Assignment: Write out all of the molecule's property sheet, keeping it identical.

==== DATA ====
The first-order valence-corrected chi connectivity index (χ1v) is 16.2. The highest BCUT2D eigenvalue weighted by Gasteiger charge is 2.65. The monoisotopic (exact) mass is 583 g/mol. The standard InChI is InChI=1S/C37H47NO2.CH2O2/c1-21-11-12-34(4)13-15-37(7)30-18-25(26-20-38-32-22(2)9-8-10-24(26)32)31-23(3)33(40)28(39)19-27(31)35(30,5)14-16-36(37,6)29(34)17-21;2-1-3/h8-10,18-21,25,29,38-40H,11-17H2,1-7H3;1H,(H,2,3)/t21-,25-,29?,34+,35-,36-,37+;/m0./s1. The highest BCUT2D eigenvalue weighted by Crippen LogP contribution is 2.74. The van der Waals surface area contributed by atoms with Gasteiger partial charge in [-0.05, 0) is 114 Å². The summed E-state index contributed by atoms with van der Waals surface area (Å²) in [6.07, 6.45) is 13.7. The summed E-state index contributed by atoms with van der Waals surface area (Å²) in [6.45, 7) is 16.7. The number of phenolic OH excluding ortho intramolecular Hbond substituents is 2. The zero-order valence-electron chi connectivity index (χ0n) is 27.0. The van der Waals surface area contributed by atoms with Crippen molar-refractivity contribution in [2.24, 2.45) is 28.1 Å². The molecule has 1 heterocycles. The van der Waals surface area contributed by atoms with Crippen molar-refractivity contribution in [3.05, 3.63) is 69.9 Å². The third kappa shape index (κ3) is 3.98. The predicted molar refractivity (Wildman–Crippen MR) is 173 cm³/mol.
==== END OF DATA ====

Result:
The first-order valence-corrected chi connectivity index (χ1v) is 16.2. The highest BCUT2D eigenvalue weighted by Gasteiger charge is 2.65. The monoisotopic (exact) mass is 583 g/mol. The standard InChI is InChI=1S/C37H47NO2.CH2O2/c1-21-11-12-34(4)13-15-37(7)30-18-25(26-20-38-32-22(2)9-8-10-24(26)32)31-23(3)33(40)28(39)19-27(31)35(30,5)14-16-36(37,6)29(34)17-21;2-1-3/h8-10,18-21,25,29,38-40H,11-17H2,1-7H3;1H,(H,2,3)/t21-,25-,29?,34+,35-,36-,37+;/m0./s1. The highest BCUT2D eigenvalue weighted by Crippen LogP contribution is 2.74. The van der Waals surface area contributed by atoms with Gasteiger partial charge in [-0.05, 0) is 114 Å². The summed E-state index contributed by atoms with van der Waals surface area (Å²) in [6.07, 6.45) is 13.7. The summed E-state index contributed by atoms with van der Waals surface area (Å²) in [6.45, 7) is 16.7. The number of phenolic OH excluding ortho intramolecular Hbond substituents is 2. The zero-order valence-electron chi connectivity index (χ0n) is 27.0. The van der Waals surface area contributed by atoms with Crippen molar-refractivity contribution in [2.24, 2.45) is 28.1 Å². The molecule has 1 heterocycles. The van der Waals surface area contributed by atoms with Crippen molar-refractivity contribution in [3.05, 3.63) is 69.9 Å². The third kappa shape index (κ3) is 3.98. The predicted molar refractivity (Wildman–Crippen MR) is 173 cm³/mol.